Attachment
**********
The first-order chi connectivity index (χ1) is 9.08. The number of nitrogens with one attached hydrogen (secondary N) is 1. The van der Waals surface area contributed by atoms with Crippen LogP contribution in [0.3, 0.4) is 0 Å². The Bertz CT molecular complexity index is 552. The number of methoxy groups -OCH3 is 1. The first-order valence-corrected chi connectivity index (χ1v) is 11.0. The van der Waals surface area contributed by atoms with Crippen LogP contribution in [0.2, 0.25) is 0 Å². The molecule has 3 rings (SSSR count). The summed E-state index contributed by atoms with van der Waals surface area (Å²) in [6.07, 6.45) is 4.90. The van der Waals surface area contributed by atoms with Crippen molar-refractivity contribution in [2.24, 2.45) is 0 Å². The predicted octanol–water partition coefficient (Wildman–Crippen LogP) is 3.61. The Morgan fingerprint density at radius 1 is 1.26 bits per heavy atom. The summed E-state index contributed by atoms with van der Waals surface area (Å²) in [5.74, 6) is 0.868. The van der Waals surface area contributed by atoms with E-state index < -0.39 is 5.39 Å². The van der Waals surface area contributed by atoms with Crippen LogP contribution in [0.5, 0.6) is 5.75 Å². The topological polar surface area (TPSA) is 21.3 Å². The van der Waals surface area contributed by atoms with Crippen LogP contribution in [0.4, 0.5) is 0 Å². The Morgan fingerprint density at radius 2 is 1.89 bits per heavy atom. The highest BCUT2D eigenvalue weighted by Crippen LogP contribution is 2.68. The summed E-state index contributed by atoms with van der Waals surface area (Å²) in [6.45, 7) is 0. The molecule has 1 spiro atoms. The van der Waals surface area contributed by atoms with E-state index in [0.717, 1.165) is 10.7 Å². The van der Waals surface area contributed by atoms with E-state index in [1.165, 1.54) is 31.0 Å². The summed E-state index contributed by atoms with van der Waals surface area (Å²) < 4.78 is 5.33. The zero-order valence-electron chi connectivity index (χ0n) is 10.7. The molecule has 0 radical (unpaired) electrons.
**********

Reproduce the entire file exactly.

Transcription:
The first-order chi connectivity index (χ1) is 9.08. The number of nitrogens with one attached hydrogen (secondary N) is 1. The van der Waals surface area contributed by atoms with Crippen LogP contribution in [0.3, 0.4) is 0 Å². The Bertz CT molecular complexity index is 552. The number of methoxy groups -OCH3 is 1. The first-order valence-corrected chi connectivity index (χ1v) is 11.0. The van der Waals surface area contributed by atoms with Crippen LogP contribution in [0.2, 0.25) is 0 Å². The molecule has 3 rings (SSSR count). The summed E-state index contributed by atoms with van der Waals surface area (Å²) in [6.07, 6.45) is 4.90. The van der Waals surface area contributed by atoms with Crippen molar-refractivity contribution in [2.24, 2.45) is 0 Å². The predicted octanol–water partition coefficient (Wildman–Crippen LogP) is 3.61. The Morgan fingerprint density at radius 1 is 1.26 bits per heavy atom. The summed E-state index contributed by atoms with van der Waals surface area (Å²) in [5.74, 6) is 0.868. The van der Waals surface area contributed by atoms with E-state index < -0.39 is 5.39 Å². The van der Waals surface area contributed by atoms with Crippen LogP contribution in [0.5, 0.6) is 5.75 Å². The topological polar surface area (TPSA) is 21.3 Å². The van der Waals surface area contributed by atoms with Crippen LogP contribution in [0.4, 0.5) is 0 Å². The Morgan fingerprint density at radius 2 is 1.89 bits per heavy atom. The highest BCUT2D eigenvalue weighted by Crippen LogP contribution is 2.68. The summed E-state index contributed by atoms with van der Waals surface area (Å²) in [6.45, 7) is 0. The molecule has 1 spiro atoms. The van der Waals surface area contributed by atoms with E-state index in [0.717, 1.165) is 10.7 Å². The van der Waals surface area contributed by atoms with E-state index in [1.165, 1.54) is 31.0 Å². The summed E-state index contributed by atoms with van der Waals surface area (Å²) < 4.78 is 5.33. The zero-order valence-electron chi connectivity index (χ0n) is 10.7. The molecule has 0 radical (unpaired) electrons.